You thought I was going to say pomegranate, didn’t you? But I’m off to find ONCE UPON A TWICE. And yep, a nice juicy pomegranate to go along with it!

 

DOYEN Denise, Headshot 2

WEBSITE 

Buy it HERE

Bio:

Denise Doyen studied creative writing and design at Stanford University (BA) and directing at the American Film Institute (Masters). For many years she worked in the world of children’s television where she directed the beloved Disney Channel series Welcome to Pooh Corner and Dumbos Circus as well as other productions for children including the video collection “The Mother Goose Treasury.”

Leaving show biz to raise her two boys, she embraced Mom-dom while working part-time as a graphic designer. However, her first love was writing. So, when her oldest son set off for college, Denise set off on a new creative career; she studied writing for children at UCLA. She joined SCBWI (Society for Children’s Writers & Illustrators), claimed a chair in Barbara Bottner’s Master Class and was a founding member of GOYA critique group. (GOYA: an Urdu word meaning “the suspension of disbelief that occurs in good storytelling”; it’s also a cheeky acronym for “Get Off Your Ass—and get writing!”) She loves amusing words, especially clever or elegant portmanteaus, and working late, late at night.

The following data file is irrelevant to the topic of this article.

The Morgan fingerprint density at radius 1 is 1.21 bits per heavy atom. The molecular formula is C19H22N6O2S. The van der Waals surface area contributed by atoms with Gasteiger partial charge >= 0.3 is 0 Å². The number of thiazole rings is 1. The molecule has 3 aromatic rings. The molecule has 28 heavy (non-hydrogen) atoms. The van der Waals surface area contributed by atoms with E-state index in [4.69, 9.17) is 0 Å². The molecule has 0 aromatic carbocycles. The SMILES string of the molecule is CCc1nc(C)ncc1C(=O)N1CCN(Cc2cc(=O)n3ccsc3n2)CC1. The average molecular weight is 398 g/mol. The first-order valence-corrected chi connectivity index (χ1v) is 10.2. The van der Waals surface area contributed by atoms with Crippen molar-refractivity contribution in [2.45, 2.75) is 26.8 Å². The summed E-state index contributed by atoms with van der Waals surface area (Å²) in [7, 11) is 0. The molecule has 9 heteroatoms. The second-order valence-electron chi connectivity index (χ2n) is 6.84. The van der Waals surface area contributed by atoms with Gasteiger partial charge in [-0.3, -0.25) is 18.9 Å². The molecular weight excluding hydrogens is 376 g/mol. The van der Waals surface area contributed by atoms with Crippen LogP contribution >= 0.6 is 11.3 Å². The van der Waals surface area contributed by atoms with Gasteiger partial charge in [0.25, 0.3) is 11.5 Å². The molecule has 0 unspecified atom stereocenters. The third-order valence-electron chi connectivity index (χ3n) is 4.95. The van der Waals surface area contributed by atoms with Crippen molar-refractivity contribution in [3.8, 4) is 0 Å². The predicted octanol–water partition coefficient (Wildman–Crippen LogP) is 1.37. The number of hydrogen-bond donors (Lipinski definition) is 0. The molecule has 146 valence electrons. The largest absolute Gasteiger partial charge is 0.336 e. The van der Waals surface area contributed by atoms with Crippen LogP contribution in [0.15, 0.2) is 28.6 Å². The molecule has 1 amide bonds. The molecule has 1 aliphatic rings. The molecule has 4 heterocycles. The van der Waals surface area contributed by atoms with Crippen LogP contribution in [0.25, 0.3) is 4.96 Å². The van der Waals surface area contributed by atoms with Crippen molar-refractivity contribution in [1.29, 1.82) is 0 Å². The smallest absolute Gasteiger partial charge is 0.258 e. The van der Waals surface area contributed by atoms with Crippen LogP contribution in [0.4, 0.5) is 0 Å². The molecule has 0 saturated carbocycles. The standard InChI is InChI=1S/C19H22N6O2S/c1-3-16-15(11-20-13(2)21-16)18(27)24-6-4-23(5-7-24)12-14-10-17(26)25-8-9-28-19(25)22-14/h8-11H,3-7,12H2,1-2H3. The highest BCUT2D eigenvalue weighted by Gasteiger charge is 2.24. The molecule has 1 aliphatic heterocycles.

Her first book, Once Upon a Twice, a rousing mousey nonsense adventure, debuted in 2009 to starred reviews. It was a Junior Library Guild selection and included in several ‘best of’ lists including Kirkus Reviews “Best Children’s Books of 2009”. The book was awarded the 2010 “EB White Read Aloud Honor,” and Denise won the “2010 Ridgway Honor” for outstanding debut in the world of children’s picture books.

Her second book, The Pomegranate Witch, is loosely based on a childhood experience that she shared around a critique table one evening after Halloween, while the rest of the group was making its way through Los Angeles traffic. When she finished telling the story, her writer friends said, “That’s a book.” And now, it is.

Ms. Doyen lives with her husband, Michael, an attorney, (their young adult sons have flown the nest) and a Bengal cat, Zeek, in Pacific Palisades, CA.

Many thanks to 2017 Best in Rhyme Committee Member Cathy C. Hall for interviewing Denise Doyen about her fabulous new book

THE POMEGRANATE WITCH

 

Congratulations DENISE on THE POMEGRANATE WITCH

and making the 2017 Best in Rhyme Top 10 List again!

1 star

Watch for the live, streaming

2017 Best in Rhyme Award Announcement

on February 4th at 7:00 pm ET

from the KidLitTV Studio in New York City.

KidLitTV Logo - NEW 2017